The more I think about it, the more I’m having trouble defining ‘magic’ in the context of fictional worlds. You could say it’s performing unpredictable, incomprehensible, or impossible acts, but the most satisfying fictional magic has a system behind it, sometimes a whole science. It’s not inexplicable or arbitrary, though it may be difficult.

But engineering is difficult. If you have a world where a small class of people can, through their arcane arts, create a pile of stones that hold each other up in midair over a rushing river, such that people and even whole cartloads can pass over them dry as a bone, is that magic? No. It’s a bridge.

At least, I don’t think that counts as magic.

Let’s get a couple red herrings out of the way early on:

  • Illusions don’t count; if it’s just a clever use of curtains and trap doors, that’s not magic for our purposes.
  • I think we can also exclude the purely arbitrary; call it chaos. If it’s fundamentally, inherently inexplicable (not just obscure or difficult), it’s more tautological than magical. A whale appeared because a whale appeared. Poof.

Ok, I’ve been trying, but I can’t seem to get away from Clarke’s Third Law here. The tricky one is technology. Broadly speaking, we could define a technology as something that systematically harnesses natural forces in order to carry out a process with greater power and/or efficiency. That’s off the top of my head, but I think it’s a decent start.

So why is a laser gun technology and a staff of lightning magic? They’re both tools that use knowable (if obscure) systems to harness natural forces to accomplish something with more power or efficiency.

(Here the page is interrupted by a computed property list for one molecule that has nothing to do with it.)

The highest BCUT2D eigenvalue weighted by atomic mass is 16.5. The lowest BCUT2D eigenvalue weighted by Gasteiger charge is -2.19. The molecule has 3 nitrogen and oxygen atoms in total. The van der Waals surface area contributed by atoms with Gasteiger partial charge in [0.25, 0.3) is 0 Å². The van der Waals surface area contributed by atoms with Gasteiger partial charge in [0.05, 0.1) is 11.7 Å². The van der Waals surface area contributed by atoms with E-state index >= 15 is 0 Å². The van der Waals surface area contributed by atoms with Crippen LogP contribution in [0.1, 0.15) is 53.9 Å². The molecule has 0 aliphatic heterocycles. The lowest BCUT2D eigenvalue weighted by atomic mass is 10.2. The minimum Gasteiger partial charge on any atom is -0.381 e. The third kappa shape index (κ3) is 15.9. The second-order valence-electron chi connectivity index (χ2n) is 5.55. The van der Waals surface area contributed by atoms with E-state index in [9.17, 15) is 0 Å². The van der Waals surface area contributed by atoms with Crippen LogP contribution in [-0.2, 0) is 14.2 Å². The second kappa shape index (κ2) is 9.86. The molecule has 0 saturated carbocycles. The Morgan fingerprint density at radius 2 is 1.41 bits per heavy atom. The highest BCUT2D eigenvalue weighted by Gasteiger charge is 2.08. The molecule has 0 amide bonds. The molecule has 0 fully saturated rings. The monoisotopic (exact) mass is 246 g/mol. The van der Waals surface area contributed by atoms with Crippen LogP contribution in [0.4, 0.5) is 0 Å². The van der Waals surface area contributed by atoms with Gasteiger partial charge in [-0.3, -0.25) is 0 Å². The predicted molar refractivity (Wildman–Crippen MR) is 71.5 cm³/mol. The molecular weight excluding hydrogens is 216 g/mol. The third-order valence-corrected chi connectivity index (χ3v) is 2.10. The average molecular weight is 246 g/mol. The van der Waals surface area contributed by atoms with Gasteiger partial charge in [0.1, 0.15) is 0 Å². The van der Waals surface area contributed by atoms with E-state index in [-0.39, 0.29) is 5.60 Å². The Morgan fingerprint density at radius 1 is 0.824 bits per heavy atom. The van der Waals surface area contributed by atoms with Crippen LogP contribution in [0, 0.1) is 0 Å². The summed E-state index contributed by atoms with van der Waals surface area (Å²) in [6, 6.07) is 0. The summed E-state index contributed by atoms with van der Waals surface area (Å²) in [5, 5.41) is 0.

It’s not about a visible causal chain, chanting spells instead of yanking a lever. Plenty of technology uses invisible, mysterious forces. Like a radio. Or an airplane.

It’s not about complexity, or simplicity, or incomprehensibility, or difficulty. It’s not that science is systematic and magic is fuzzy; some of the best magic systems ever written are the most rigorously systematic. (Why else are schools or universities of magic such a common trope?)

It’s not that science is more egalitarian than magic; you could (and many stories do) have a technological or scientific elite working as a secretive ruling class. It doesn’t make them magicians; in fact it’s often a running tension that the ignorant populace thinks they’re sorcerers even though they’re not.

And what about the fuzzy boundary? Is teleportation magic or sci-fi technology? What if you call it apparition? Is alchemy science or magic? (Or both? Neither?) Is Asimov’s Second Foundation advanced technology or rudimentary magic?

But if there’s no clear difference, why are the categories so persistent? Even if we can’t pin down the definitions, most of us can easily categorize a list of tools or actions into magical or non-magical. Fireball. Dynamite. Resurrecting Aslan. Destroying Alderaan. Summoning demons. Warp drive.

Easy, right?

The closest I’ve come to making sense of it is that magic involves crossing a boundary between worlds. Depending on the story this could mean drawing on metaphysical energies, crossing into a fae/interplanar/supernatural realm, seeking divine power, or whatever.

Next project, of course, is to define ‘worlds’ more rigorously in this sense of it, but it seems that as long as something is explicable entirely in terms of one world, it’s scientific/technological (or natural), but when it involves crossing boundaries, it’s magical.

What do you guys think? Leave me a comment and let me know.

Cheers!

—Ben